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Milwaukee court ditches paper for progress

By: Jane Pribek//August 22, 2011//

Milwaukee court ditches paper for progress

By: Jane Pribek//August 22, 2011//

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Milwaukee Municipal Court Chief Judge Derek Mosley

When a man asked Milwaukee Municipal Court Chief Judge Derek Mosley recently what it would take to get his drivers’ license reinstated, Mosley had a quick answer for him.

The judge whipped out his smartphone, accessed the municipal court’s digital case management system and told the man the sum he owed in forfeitures. Mosley was then able to advise him of the procedures he could take to expedite reinstatement.

A few years ago, however, the process would have taken much longer.

Without smartphone access to the court’s databases, Mosley wouldn’t have been able to address the man’s question on a Saturday, as he did recently at a community resource fair. Instead, the judge would have had to wait until Monday, when the court offices reopened and a clerk could retrieve the relevant paper file.

But since Milwaukee’s court went almost completely paperless this January, Mosley and his colleagues are able to access records on their smartphones and laptops; whether they’re sitting on the bench or manning a booth at a weekend community event.

“It’s unheard of elsewhere,” Mosley said. “We’re doing big things here.”

The judge said colleagues often express envy when he describes Milwaukee’s system.

Public Policy Forum, a Milwaukee-based nonpartisan research organization, was similarly impressed, and in June awarded the city a “Salute to Local Government” award in the category of “Effective Use of Technology” for its advances in digitizing court materials.

The changes stem from a judges’ meeting about two and half years ago where, when trying to schedule their next meeting, the three judges consulted their smartphones to check availability. They noted how crucial smartphones had become to their daily lives, Mosley said, and realized changes could be made to maximize use of such tools for court staff and users.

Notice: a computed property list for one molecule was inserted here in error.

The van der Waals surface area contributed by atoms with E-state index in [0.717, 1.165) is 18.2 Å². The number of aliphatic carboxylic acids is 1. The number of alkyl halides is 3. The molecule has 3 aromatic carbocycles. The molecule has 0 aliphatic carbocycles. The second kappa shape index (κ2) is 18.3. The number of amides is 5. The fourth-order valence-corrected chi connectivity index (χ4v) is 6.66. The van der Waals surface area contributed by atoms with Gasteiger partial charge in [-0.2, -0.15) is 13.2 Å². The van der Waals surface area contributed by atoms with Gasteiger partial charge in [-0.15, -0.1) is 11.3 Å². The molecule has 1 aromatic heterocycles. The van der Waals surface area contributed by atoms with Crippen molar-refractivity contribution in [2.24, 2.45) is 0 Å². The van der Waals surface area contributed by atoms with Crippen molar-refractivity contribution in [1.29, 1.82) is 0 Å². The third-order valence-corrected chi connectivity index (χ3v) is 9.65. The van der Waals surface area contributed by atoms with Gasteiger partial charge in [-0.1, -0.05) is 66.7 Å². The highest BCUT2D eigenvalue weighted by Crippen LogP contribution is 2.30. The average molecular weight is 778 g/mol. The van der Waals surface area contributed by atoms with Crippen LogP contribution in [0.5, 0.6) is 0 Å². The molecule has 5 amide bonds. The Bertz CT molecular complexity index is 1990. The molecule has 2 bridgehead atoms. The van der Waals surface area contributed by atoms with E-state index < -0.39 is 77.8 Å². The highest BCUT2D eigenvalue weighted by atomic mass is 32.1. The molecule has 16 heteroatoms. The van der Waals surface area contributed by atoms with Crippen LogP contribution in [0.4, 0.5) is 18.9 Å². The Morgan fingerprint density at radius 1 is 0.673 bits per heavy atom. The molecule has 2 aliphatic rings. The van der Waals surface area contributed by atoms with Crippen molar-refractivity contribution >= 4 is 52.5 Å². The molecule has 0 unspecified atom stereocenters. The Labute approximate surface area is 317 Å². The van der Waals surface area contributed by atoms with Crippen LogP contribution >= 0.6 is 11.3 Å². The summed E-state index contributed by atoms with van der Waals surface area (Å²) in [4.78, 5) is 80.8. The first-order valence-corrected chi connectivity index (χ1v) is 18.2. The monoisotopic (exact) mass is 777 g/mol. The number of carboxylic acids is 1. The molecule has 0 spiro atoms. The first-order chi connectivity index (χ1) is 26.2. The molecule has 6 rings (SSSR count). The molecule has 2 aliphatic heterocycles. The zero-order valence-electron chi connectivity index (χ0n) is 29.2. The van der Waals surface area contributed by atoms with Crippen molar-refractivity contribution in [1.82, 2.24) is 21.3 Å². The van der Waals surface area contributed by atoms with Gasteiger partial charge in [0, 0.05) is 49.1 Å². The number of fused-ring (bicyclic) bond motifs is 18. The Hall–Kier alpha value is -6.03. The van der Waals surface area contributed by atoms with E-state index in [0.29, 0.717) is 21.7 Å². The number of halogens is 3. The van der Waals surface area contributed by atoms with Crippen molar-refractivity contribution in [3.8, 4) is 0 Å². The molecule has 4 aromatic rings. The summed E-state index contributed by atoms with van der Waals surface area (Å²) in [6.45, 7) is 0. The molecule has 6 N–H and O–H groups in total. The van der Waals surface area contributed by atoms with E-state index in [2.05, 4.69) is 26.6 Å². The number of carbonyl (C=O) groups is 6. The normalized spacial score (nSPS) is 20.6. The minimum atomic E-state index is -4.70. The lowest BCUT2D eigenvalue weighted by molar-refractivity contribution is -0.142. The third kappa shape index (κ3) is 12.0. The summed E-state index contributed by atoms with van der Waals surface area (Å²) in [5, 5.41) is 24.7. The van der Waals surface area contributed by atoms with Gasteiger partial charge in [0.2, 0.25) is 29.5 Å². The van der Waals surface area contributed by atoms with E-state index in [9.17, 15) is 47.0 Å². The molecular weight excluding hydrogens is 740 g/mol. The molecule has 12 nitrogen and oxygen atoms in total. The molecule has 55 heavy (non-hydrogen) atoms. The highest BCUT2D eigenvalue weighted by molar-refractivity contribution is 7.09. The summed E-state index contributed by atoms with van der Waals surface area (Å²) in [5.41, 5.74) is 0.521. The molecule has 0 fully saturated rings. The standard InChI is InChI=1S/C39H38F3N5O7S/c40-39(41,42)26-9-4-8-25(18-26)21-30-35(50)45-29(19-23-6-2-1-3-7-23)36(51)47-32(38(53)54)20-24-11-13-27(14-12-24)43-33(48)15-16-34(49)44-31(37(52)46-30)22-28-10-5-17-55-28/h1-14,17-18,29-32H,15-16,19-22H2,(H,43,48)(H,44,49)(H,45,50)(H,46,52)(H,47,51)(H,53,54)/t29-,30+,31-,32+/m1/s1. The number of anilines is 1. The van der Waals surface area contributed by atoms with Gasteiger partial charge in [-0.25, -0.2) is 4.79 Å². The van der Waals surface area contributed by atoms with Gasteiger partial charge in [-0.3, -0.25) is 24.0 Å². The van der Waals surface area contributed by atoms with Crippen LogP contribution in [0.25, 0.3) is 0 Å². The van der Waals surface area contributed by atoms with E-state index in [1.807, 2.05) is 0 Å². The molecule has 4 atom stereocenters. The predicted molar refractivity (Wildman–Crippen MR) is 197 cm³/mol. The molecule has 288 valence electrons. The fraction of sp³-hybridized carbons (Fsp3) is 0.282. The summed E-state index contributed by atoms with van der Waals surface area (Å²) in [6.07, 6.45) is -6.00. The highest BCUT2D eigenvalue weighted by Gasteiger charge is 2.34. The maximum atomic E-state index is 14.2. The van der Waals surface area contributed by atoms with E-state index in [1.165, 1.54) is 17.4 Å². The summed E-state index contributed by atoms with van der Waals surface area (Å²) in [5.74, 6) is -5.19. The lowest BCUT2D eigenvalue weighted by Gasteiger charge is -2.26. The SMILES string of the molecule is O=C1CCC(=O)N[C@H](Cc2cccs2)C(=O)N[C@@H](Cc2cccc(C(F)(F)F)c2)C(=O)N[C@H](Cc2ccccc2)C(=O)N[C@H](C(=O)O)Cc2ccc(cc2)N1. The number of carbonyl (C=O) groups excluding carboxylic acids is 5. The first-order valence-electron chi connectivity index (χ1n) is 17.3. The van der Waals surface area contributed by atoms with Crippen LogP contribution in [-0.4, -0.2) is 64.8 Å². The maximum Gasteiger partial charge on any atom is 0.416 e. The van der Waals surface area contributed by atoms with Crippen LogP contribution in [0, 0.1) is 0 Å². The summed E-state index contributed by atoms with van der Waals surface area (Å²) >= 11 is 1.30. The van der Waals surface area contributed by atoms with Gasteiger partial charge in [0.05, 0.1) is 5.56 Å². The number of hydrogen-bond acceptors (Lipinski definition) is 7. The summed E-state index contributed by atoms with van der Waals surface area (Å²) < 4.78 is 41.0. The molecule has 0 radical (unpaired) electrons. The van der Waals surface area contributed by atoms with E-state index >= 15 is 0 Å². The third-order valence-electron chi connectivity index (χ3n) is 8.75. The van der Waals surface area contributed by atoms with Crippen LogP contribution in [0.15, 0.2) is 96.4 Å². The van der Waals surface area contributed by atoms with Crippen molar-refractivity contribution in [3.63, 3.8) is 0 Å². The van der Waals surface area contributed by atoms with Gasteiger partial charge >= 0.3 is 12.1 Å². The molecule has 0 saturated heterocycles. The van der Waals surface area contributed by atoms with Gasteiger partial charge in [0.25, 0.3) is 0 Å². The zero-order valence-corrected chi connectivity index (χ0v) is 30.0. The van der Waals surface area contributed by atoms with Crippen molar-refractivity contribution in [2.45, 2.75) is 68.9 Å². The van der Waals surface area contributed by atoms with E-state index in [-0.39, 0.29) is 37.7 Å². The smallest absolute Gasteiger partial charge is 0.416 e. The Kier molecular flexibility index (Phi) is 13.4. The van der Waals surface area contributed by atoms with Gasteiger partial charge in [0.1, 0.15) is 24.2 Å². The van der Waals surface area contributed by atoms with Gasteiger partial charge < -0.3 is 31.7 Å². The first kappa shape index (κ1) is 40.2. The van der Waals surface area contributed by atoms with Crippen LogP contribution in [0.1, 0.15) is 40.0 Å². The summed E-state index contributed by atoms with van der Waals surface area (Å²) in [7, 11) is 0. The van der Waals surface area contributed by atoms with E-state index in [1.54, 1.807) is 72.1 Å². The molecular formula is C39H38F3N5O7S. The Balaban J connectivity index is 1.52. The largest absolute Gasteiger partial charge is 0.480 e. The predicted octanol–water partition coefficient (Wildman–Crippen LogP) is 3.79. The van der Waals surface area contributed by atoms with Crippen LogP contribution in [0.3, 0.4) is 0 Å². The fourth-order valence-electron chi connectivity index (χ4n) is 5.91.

Before moving forward, though, the court informally polled court system users to gauge their reactions, said Chief Court Administrator Kristine Hinrichs. They found that a large majority had internet access, most commonly on their smartphones. Internet access via smartphone is inexpensive, she said, and can be pre-purchased without contracts, making it a realistic option for most people.

Court officials then drafted a $1.35 million proposal to improve the court system’s technology, which was vetted by several committees before obtaining final approval by the Milwaukee County Board of Supervisors.

The proposal emphasized an estimated five-year payback as a result of the initial investment. The changes meant three court positions that were vacant due to retirements did not have to be filled and the cost of paper files, labels and storage would decrease dramatically.

When the court retired the paper file system this year, it found that more than four million files had been produced since the court’s creation in 1975.

Now that every document is scanned and digitally accessible, Mosley and his colleagues are finding things can move a lot quicker, he said.

“One of the best things about the new system is, defendants now get in and out quicker,” he said. “If they have an 8:30 court appearance and need to get to work by 9, we can get you there.”

All relevant materials are ready at the click of a button, he said.

“Instead of having a file in my hand, I have a laptop. When a case is called, the clerk clicks a button and the case pops up on my screen,” Mosley said. “I can view the citation, the driving record, a scan of the fingerprint in case someone says it’s the wrong person, access other cases within our system and letters. It’s amazing.”

The digital system is secure, said Jane Tabaska, the network manager who helped design and implement it, and the city conducts regular, stringent security audits to ensure it stays that way.

If Mosley’s smartphone was lost or stolen, someone else would only be able to view public records, but could not make changes to files or delete them without system authorization. And juvenile files are encrypted for an extra layer of protection.

Next on the court’s ongoing transformation: working to make its website more accessible and user-friendly.

Users can already search for cases online and pay fines via credit card. But in the next two to three months, they could be able to do much more, including entering a plea and selecting a court date, then choosing among morning, afternoon or evening times. Users also will be able to ask for first-time continuances.

Mosley said he and the other judges have had no problem adapting to the changes, and prefer the lighter loads a paperless court brings.

“I go over to circuit court and I still see DAs pulling those big luggage carriers of files and can’t believe it,” he said. “It’s just night and day.”


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